The Eye of the Storm

Updated: Sep 20


“Lough Cuan Bowmen never fails to put on a great day of field shooting, and the Lady Dufferin Field Shoot was no different! While having great weather was a bonus, the shoot was an enjoyable challenge of unmarked short and long distances. The course lay-out was different and interesting at every target (even the bunnies), and despite almost losing a few arrows, it was a great experience with great company that I’d recommend to all. It was the perfect shoot to close the summer and I can’t wait for more in the coming months!” Rachel McCann, Lough Cuan Bowmen member


On Sunday the 28th of August, Lough Cuan Bowmen hosted the Lady Dufferin Shoot, an unmarked round with the opportunity to set new records, a newly named competition in honour of the late Lady Dufferin of Clandeboye Estate.


Whilst this was a one-day competition, a huge amount of work had been thrown into the set up. Clandeboye Estate, for all its beauty is largely the most temperamental venue I have ever been to. The forest itself has been wracked time and again by storms, evidenced by the fallen trees that have become so much a part of the landscape that the archers tend to move by them without noticing. As it stands (no pun intended) at least two fallen trees have been integrated into target set ups. A couple more trees bare the jet scars of lightning strikes, one of which was struck with such ferocity that a large portion of it was sheered from the main body and collapsed parallel to one target, now a monument to nature’s reverential power.

As I have very likely mentioned before in previous articles, one of the bonuses of field archery is the access to private estates and lands, isolated places of paradise that we get to ourselves. Some clubs are fortunate enough to have such resources, and Lough Cuan Bowmen is one.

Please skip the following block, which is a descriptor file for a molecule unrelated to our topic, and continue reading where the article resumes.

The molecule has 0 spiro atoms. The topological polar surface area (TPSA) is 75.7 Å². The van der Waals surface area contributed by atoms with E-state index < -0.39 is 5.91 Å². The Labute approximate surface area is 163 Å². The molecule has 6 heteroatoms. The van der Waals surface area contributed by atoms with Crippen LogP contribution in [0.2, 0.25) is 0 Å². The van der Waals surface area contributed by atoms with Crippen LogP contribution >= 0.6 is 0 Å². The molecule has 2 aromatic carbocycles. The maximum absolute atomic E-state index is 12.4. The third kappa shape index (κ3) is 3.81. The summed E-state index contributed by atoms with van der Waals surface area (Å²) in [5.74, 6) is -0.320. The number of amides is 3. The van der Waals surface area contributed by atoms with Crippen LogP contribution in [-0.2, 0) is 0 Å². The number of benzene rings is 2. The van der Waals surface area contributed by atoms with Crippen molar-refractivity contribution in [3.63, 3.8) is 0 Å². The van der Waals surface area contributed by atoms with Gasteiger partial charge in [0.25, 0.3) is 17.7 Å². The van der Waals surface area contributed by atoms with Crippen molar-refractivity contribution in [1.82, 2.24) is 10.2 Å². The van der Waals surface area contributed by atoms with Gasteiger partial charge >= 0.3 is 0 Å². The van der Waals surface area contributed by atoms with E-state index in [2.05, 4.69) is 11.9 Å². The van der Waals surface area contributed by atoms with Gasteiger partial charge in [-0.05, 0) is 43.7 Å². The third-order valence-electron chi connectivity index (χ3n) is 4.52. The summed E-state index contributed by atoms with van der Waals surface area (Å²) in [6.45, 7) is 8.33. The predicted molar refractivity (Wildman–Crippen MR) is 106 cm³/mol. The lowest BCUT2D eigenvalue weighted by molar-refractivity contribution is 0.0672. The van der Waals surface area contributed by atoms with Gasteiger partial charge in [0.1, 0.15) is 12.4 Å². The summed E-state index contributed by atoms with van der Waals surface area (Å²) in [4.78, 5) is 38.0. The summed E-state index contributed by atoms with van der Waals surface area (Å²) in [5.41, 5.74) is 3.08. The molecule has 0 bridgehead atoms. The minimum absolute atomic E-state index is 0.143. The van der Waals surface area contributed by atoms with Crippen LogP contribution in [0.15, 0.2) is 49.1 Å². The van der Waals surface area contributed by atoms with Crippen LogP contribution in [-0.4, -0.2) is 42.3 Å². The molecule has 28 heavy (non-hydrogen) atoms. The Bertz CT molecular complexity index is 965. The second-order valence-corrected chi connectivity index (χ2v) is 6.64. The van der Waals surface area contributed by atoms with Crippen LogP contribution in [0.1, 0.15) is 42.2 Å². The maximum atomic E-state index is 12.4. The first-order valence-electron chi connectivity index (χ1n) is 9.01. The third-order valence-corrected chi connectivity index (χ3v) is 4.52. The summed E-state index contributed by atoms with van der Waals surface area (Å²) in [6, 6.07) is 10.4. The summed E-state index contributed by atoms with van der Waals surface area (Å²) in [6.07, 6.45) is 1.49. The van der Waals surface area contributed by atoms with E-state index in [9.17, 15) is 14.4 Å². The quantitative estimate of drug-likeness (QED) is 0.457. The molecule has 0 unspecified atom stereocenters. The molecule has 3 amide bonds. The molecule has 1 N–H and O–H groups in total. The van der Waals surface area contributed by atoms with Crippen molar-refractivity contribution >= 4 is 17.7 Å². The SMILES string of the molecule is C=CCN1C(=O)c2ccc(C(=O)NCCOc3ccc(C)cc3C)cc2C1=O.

Clandeboye Estate has been a key venue for Lough Cuan Bowmen for quite some time and has been nothing if not versatile in its ability to be reshaped and redesigned by the club’s history of Tournament Coordinators. I’ve been flinging sticks for nearly a decade and Clandeboye was one of the first venues I ever shot at and though a familiar setting now, its format and target placement continue to keep it a fresh and challenging course.

The greatest delight of my almost decade long endeavour into archery came last year at this venue when a golden eagle soared over the reception area before a 3D round. What an exceptional sight that was! Since starting out in field archery specifically, I have seen buzzards, sparrowhawks, jays, deer, pheasants, grouse, fox cubs, ravens, a pine marten, squirrels, guinea fowl and other countless bird life – we once had a cat follow us for three targets, and twice had to remove the girl from the front of a steep, uphill 80cm face. I’ve had the great opportunity to find many feathers from buzzards, pheasants, guinea fowl and of course crows.




This forest happens to be home to deer, though of a very illusive species. Often it is the tracks in the mud that remind you they are present. I have yet to obtain a good photograph of any of the forest’s denizens, but it is always something to look forward too when going to Clandeboye.